Splitting pensions fairly in a divorce
A free jargon-busting guide launched by a legal charity helps couples divide one of their most valuable assets. Find out more here.
‘While most people will have a good idea what their house is worth, far fewer know what their spouses’ pension is worth, what its benefits are worth, or even how many pensions they have or who their fund is with, which leads to a skew in priorities in dividing matrimonial assets.’
Nockolds reckons that, for many couples, a pension sharing order is the fairest way of dividing these assets, because they are split at the point of divorce and enable the recipient partner to pay a lump sum into their own pot or start paying into a new one.
However, it warns that many spouses undertaking DIY divorces make the mistake of opting for the usually inferior ‘earmarking’ option, called a pension attachment order.
‘A pension attachment order is risky unless the pension is already in drawdown, and it is important to look at exactly what benefits the pension type offers to avoid losing out by choosing the wrong option,’ says Davey.
She adds that the introduction of no-fault divorces on 6 April last year is already accelerating the trend for DIY divorces in which pension assets are overlooked.
‘We are already seeing evidence that no-fault divorce is turbo-charging hasty DIY divorces in which the applicant does not consider all the financial remedies available to them.’
Nockolds points out that the fall in applications for pension sharing orders comes despite both the total number of divorces and the average age of divorcees increasing.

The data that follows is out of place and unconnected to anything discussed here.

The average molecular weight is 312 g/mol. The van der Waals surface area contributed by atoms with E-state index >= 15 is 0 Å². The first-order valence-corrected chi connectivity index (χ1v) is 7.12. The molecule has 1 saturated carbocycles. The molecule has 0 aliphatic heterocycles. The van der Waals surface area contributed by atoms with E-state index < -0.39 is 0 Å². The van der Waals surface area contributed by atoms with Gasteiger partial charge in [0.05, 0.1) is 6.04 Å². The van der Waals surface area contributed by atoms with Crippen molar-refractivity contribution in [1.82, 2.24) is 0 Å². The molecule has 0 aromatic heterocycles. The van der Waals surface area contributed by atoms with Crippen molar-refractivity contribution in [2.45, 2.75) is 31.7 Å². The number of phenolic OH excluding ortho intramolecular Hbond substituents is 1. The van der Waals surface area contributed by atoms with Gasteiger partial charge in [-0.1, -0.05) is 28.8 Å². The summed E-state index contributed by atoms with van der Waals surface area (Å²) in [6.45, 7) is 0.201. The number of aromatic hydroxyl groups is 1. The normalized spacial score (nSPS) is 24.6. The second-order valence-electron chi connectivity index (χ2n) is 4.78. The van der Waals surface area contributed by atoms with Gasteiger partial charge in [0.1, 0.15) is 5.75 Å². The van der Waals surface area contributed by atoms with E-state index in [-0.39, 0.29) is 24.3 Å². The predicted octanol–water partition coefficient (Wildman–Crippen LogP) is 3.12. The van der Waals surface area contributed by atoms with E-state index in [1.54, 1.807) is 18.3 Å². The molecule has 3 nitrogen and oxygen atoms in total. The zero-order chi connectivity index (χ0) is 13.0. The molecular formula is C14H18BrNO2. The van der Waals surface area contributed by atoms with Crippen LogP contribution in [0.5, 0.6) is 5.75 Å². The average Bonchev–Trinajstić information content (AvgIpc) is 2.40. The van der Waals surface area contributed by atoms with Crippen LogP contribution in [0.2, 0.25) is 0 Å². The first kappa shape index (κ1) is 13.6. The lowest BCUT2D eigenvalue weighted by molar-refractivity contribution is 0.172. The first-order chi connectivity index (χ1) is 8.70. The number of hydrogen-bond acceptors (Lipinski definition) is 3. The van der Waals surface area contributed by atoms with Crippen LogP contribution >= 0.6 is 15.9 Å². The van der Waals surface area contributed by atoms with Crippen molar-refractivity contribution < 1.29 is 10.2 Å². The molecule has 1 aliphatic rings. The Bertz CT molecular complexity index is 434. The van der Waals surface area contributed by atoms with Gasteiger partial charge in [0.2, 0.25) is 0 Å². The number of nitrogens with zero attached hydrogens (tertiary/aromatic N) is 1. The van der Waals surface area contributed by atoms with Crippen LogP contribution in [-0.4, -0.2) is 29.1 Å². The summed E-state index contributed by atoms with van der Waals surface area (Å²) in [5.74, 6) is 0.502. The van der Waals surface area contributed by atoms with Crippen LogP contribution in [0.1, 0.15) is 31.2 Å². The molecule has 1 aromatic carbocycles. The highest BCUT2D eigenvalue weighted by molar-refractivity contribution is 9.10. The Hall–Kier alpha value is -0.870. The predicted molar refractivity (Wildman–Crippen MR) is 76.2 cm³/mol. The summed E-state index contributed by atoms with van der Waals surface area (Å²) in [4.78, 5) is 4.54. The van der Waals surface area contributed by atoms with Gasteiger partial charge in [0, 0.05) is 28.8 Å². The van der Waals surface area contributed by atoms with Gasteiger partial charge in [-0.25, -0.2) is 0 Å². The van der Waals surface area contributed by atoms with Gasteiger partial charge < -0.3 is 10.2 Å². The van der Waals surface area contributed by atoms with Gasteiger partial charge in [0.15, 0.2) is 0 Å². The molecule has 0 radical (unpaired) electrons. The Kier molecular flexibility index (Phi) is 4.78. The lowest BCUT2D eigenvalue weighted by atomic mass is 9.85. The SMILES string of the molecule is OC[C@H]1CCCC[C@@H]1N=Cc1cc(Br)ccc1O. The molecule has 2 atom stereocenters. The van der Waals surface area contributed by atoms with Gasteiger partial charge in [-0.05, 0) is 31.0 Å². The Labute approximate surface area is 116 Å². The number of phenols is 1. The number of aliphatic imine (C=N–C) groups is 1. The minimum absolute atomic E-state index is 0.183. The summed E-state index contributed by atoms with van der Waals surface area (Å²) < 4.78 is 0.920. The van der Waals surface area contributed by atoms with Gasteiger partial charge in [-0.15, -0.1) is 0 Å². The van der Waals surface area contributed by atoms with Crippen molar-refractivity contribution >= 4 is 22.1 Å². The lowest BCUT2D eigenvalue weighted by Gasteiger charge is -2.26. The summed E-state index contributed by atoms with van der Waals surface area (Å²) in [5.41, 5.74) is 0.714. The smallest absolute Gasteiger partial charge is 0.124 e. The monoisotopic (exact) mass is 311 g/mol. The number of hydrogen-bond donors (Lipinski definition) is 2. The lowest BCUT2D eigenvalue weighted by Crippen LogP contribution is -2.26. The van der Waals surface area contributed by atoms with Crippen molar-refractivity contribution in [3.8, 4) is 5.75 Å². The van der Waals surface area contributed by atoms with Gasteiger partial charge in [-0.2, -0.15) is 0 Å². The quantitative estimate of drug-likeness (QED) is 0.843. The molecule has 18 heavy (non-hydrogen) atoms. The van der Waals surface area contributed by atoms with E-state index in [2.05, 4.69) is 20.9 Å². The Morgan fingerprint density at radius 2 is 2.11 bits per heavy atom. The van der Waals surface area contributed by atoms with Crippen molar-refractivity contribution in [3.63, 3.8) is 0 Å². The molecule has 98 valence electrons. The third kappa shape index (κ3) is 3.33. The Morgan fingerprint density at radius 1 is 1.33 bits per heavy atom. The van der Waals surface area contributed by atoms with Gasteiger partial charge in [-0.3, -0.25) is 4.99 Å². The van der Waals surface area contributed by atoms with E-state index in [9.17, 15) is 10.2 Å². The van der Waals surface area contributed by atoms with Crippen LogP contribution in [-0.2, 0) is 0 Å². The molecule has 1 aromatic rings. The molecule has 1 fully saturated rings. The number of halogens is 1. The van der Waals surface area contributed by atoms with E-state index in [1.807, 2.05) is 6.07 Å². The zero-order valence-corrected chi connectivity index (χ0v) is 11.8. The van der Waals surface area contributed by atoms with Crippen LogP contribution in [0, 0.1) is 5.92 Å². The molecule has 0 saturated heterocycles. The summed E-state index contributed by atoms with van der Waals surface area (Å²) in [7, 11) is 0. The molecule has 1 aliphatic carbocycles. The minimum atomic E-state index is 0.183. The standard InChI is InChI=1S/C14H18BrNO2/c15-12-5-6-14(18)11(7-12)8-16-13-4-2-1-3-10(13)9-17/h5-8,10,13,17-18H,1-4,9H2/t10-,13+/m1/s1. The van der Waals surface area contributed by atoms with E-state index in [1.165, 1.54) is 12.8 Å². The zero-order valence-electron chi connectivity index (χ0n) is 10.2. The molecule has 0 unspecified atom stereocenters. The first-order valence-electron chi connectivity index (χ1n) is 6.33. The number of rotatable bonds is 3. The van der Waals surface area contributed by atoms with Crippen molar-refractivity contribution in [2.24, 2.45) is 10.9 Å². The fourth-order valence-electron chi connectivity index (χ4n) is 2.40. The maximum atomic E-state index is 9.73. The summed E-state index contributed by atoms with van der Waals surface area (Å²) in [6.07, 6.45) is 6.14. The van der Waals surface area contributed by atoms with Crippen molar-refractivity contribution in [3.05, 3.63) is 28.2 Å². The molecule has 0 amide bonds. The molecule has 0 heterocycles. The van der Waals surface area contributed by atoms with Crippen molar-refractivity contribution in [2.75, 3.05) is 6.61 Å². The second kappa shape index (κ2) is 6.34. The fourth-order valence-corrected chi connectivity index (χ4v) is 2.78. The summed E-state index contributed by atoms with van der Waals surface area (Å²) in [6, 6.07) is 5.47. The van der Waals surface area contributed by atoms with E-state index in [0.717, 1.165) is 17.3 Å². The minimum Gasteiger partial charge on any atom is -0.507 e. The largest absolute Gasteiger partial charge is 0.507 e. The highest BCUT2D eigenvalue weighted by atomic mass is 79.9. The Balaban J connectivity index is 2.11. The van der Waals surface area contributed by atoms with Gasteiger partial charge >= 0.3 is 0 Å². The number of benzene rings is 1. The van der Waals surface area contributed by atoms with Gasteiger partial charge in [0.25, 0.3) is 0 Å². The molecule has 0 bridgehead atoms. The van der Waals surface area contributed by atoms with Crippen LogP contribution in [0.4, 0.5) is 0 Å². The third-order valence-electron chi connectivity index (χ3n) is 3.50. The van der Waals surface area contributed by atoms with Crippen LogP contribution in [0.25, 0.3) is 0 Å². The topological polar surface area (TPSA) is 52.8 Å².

Do you have a question about divorce?
Legal experts can answer you on our pages. Questions are published anonymously. Write to us at: firstname.lastname@example.org.
Please note we will not be able to answer everyone’s question.
If you need a lawyer, the Law Society has a tool which allows you to find solicitors in your area who specialise in family and divorce issues.
If you are experiencing abuse, phone the police. You can also contact the National Domestic Violence Helpline for support on 0808 2000 247.
Steve Webb, a former Pensions Minister and now a partner at financial consultant LCP, says: ‘There was always a risk that a more streamlined divorce process could lead to a greater emphasis on swift resolution and less focus on more complex and difficult subjects like taking account of pensions when reaching a divorce settlement. ‘
He adds regarding the Ministry of Justice data obtained by Nockolds: ‘These figures suggest that those concerns were well founded.
‘There is a real risk that if people divorce without taking legal or financial advice, they either neglect pensions altogether or fail to see the true value of the pension wealth which each party has built up.
‘The danger is that we will face rising levels of retirement poverty amongst divorced women if this problem is not addressed.’
A Ministry of Justice spokesperson said: ‘Our changes to divorce law have given couples more time to resolve their issues and a greater chance of doing so amicably.
‘Our new online divorce system provides information about financial matters including pensions to support families through financial proceedings, which are separate.’
The Government expected a temporary spike in divorce applications following divorce reforms last April because people will have waited to apply under the new process. It anticipates the number will return to previous levels following an initial peak.
> What to consider if you are getting divorced: Find a five point financial plan here